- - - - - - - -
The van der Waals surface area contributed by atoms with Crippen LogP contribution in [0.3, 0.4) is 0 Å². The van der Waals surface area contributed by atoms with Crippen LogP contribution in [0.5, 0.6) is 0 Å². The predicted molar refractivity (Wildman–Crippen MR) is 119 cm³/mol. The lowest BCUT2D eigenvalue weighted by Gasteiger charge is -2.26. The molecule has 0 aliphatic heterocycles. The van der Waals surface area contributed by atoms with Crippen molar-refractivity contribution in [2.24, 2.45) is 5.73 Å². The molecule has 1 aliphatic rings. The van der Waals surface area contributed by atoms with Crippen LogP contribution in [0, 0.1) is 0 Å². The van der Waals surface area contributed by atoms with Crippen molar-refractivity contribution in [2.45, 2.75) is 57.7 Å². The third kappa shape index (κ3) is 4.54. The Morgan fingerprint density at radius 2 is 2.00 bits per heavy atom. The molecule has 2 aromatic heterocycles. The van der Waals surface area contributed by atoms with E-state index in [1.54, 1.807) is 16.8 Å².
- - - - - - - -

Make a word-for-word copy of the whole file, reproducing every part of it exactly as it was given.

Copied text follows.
The van der Waals surface area contributed by atoms with Crippen LogP contribution in [0.3, 0.4) is 0 Å². The van der Waals surface area contributed by atoms with Crippen LogP contribution in [0.5, 0.6) is 0 Å². The predicted molar refractivity (Wildman–Crippen MR) is 119 cm³/mol. The lowest BCUT2D eigenvalue weighted by Gasteiger charge is -2.26. The molecule has 0 aliphatic heterocycles. The van der Waals surface area contributed by atoms with Crippen molar-refractivity contribution in [2.24, 2.45) is 5.73 Å². The molecule has 1 aliphatic rings. The van der Waals surface area contributed by atoms with Crippen LogP contribution in [0, 0.1) is 0 Å². The van der Waals surface area contributed by atoms with Crippen molar-refractivity contribution in [2.45, 2.75) is 57.7 Å². The third kappa shape index (κ3) is 4.54. The Morgan fingerprint density at radius 2 is 2.00 bits per heavy atom. The molecule has 2 aromatic heterocycles. The van der Waals surface area contributed by atoms with E-state index in [1.54, 1.807) is 16.8 Å².